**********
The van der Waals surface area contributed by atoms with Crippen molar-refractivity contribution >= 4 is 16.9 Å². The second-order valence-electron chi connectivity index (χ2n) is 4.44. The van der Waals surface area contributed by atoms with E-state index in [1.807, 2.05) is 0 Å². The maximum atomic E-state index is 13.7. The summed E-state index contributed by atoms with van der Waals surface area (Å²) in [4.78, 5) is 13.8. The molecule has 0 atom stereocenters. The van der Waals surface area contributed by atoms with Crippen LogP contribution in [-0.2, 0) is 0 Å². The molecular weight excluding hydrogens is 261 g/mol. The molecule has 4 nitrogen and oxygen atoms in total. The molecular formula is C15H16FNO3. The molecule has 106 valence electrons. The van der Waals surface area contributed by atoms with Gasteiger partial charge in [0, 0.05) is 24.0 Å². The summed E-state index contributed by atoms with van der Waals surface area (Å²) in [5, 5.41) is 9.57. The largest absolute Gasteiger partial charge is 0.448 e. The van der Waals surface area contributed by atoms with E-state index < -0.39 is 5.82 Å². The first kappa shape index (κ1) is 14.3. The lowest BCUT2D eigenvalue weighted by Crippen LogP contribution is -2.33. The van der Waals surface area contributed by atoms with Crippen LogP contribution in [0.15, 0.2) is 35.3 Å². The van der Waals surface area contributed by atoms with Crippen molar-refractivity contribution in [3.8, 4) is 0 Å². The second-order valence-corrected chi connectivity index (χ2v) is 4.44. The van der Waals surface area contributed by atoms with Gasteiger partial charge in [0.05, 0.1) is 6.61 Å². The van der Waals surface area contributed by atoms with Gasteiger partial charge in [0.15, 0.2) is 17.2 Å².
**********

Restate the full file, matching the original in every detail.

The van der Waals surface area contributed by atoms with Crippen molar-refractivity contribution >= 4 is 16.9 Å². The second-order valence-electron chi connectivity index (χ2n) is 4.44. The van der Waals surface area contributed by atoms with E-state index in [1.807, 2.05) is 0 Å². The maximum atomic E-state index is 13.7. The summed E-state index contributed by atoms with van der Waals surface area (Å²) in [4.78, 5) is 13.8. The molecule has 0 atom stereocenters. The van der Waals surface area contributed by atoms with Crippen LogP contribution in [-0.2, 0) is 0 Å². The molecular weight excluding hydrogens is 261 g/mol. The molecule has 4 nitrogen and oxygen atoms in total. The molecular formula is C15H16FNO3. The molecule has 106 valence electrons. The van der Waals surface area contributed by atoms with Gasteiger partial charge in [0, 0.05) is 24.0 Å². The summed E-state index contributed by atoms with van der Waals surface area (Å²) in [5, 5.41) is 9.57. The largest absolute Gasteiger partial charge is 0.448 e. The van der Waals surface area contributed by atoms with E-state index < -0.39 is 5.82 Å². The first kappa shape index (κ1) is 14.3. The lowest BCUT2D eigenvalue weighted by Crippen LogP contribution is -2.33. The van der Waals surface area contributed by atoms with Crippen LogP contribution in [0.15, 0.2) is 35.3 Å². The van der Waals surface area contributed by atoms with Crippen molar-refractivity contribution in [3.8, 4) is 0 Å². The second-order valence-corrected chi connectivity index (χ2v) is 4.44. The van der Waals surface area contributed by atoms with Gasteiger partial charge in [0.05, 0.1) is 6.61 Å². The van der Waals surface area contributed by atoms with Gasteiger partial charge in [0.15, 0.2) is 17.2 Å².